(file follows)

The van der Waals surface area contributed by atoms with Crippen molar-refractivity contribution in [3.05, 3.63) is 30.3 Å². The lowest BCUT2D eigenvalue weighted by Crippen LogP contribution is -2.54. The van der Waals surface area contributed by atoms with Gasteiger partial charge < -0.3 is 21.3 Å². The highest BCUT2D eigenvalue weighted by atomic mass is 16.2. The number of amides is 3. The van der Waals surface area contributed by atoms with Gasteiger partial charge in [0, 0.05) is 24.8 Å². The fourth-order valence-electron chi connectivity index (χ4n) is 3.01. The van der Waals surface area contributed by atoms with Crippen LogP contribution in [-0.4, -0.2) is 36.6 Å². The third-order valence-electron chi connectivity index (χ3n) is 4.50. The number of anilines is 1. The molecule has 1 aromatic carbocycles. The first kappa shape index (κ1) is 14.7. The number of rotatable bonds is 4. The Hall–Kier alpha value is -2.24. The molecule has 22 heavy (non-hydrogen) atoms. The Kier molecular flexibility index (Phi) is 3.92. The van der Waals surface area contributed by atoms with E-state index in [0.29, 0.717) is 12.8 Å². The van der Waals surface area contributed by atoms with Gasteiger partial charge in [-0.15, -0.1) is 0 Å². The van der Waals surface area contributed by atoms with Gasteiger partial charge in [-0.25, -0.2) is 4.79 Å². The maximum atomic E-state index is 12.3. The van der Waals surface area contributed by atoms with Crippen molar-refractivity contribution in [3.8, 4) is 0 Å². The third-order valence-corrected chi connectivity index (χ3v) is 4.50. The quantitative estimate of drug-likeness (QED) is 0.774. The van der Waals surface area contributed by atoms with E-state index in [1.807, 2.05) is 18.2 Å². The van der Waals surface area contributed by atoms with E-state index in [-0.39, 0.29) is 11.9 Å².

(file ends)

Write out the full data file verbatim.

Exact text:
The van der Waals surface area contributed by atoms with Crippen molar-refractivity contribution in [3.05, 3.63) is 30.3 Å². The lowest BCUT2D eigenvalue weighted by Crippen LogP contribution is -2.54. The van der Waals surface area contributed by atoms with Gasteiger partial charge < -0.3 is 21.3 Å². The highest BCUT2D eigenvalue weighted by atomic mass is 16.2. The number of amides is 3. The van der Waals surface area contributed by atoms with Gasteiger partial charge in [0, 0.05) is 24.8 Å². The fourth-order valence-electron chi connectivity index (χ4n) is 3.01. The van der Waals surface area contributed by atoms with Crippen LogP contribution in [-0.4, -0.2) is 36.6 Å². The third-order valence-electron chi connectivity index (χ3n) is 4.50. The number of anilines is 1. The molecule has 1 aromatic carbocycles. The first kappa shape index (κ1) is 14.7. The number of rotatable bonds is 4. The Hall–Kier alpha value is -2.24. The molecule has 22 heavy (non-hydrogen) atoms. The Kier molecular flexibility index (Phi) is 3.92. The van der Waals surface area contributed by atoms with E-state index in [0.29, 0.717) is 12.8 Å². The van der Waals surface area contributed by atoms with Gasteiger partial charge in [-0.15, -0.1) is 0 Å². The van der Waals surface area contributed by atoms with Gasteiger partial charge in [-0.25, -0.2) is 4.79 Å². The maximum atomic E-state index is 12.3. The van der Waals surface area contributed by atoms with Crippen molar-refractivity contribution in [3.8, 4) is 0 Å². The third-order valence-corrected chi connectivity index (χ3v) is 4.50. The quantitative estimate of drug-likeness (QED) is 0.774. The van der Waals surface area contributed by atoms with E-state index in [1.807, 2.05) is 18.2 Å². The van der Waals surface area contributed by atoms with E-state index in [-0.39, 0.29) is 11.9 Å².